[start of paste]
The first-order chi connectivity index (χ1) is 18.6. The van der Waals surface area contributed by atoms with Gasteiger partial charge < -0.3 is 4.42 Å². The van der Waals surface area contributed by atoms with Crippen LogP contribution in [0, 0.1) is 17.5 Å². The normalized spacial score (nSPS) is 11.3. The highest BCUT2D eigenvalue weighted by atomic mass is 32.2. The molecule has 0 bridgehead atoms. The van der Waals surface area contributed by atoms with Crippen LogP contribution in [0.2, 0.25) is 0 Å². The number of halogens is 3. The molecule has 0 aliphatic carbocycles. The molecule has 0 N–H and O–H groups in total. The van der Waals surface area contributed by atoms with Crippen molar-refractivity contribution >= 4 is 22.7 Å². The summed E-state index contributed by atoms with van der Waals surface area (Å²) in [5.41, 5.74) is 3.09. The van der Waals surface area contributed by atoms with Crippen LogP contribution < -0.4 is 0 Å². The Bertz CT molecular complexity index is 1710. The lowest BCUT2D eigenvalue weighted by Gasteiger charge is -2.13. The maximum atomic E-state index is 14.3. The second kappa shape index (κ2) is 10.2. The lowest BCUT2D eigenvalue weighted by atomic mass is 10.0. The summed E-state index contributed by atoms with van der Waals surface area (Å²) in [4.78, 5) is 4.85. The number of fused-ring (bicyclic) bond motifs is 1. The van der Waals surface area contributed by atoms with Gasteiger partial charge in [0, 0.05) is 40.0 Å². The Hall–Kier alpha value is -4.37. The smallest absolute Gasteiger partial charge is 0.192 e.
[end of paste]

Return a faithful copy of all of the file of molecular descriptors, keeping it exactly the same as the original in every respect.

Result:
The first-order chi connectivity index (χ1) is 18.6. The van der Waals surface area contributed by atoms with Gasteiger partial charge < -0.3 is 4.42 Å². The van der Waals surface area contributed by atoms with Crippen LogP contribution in [0, 0.1) is 17.5 Å². The normalized spacial score (nSPS) is 11.3. The highest BCUT2D eigenvalue weighted by atomic mass is 32.2. The molecule has 0 bridgehead atoms. The van der Waals surface area contributed by atoms with Crippen LogP contribution in [0.2, 0.25) is 0 Å². The number of halogens is 3. The molecule has 0 aliphatic carbocycles. The molecule has 0 N–H and O–H groups in total. The van der Waals surface area contributed by atoms with Crippen molar-refractivity contribution >= 4 is 22.7 Å². The summed E-state index contributed by atoms with van der Waals surface area (Å²) in [5.41, 5.74) is 3.09. The van der Waals surface area contributed by atoms with Crippen LogP contribution < -0.4 is 0 Å². The Bertz CT molecular complexity index is 1710. The lowest BCUT2D eigenvalue weighted by Gasteiger charge is -2.13. The maximum atomic E-state index is 14.3. The second kappa shape index (κ2) is 10.2. The lowest BCUT2D eigenvalue weighted by atomic mass is 10.0. The summed E-state index contributed by atoms with van der Waals surface area (Å²) in [4.78, 5) is 4.85. The number of fused-ring (bicyclic) bond motifs is 1. The van der Waals surface area contributed by atoms with Gasteiger partial charge in [0, 0.05) is 40.0 Å². The Hall–Kier alpha value is -4.37. The smallest absolute Gasteiger partial charge is 0.192 e.